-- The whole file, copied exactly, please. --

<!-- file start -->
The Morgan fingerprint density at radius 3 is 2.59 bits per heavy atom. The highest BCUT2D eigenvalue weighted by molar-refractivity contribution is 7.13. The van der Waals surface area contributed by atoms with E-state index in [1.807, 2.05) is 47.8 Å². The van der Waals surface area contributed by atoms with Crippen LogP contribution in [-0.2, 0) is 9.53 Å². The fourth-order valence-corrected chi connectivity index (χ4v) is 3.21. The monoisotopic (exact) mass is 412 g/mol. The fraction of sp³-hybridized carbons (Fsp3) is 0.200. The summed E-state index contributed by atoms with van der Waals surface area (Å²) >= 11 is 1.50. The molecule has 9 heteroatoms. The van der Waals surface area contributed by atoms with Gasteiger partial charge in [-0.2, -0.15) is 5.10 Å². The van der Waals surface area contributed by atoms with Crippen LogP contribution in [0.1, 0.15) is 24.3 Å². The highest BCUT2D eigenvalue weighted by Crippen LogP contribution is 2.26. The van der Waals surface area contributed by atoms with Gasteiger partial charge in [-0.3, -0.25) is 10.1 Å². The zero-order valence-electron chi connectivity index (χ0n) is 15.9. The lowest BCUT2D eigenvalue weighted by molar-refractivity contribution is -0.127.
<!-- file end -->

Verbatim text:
The Morgan fingerprint density at radius 3 is 2.59 bits per heavy atom. The highest BCUT2D eigenvalue weighted by molar-refractivity contribution is 7.13. The van der Waals surface area contributed by atoms with E-state index in [1.807, 2.05) is 47.8 Å². The van der Waals surface area contributed by atoms with Crippen LogP contribution in [-0.2, 0) is 9.53 Å². The fourth-order valence-corrected chi connectivity index (χ4v) is 3.21. The monoisotopic (exact) mass is 412 g/mol. The fraction of sp³-hybridized carbons (Fsp3) is 0.200. The summed E-state index contributed by atoms with van der Waals surface area (Å²) >= 11 is 1.50. The molecule has 9 heteroatoms. The van der Waals surface area contributed by atoms with Gasteiger partial charge in [-0.2, -0.15) is 5.10 Å². The van der Waals surface area contributed by atoms with Crippen LogP contribution in [0.1, 0.15) is 24.3 Å². The highest BCUT2D eigenvalue weighted by Crippen LogP contribution is 2.26. The van der Waals surface area contributed by atoms with Gasteiger partial charge in [-0.3, -0.25) is 10.1 Å². The zero-order valence-electron chi connectivity index (χ0n) is 15.9. The lowest BCUT2D eigenvalue weighted by molar-refractivity contribution is -0.127.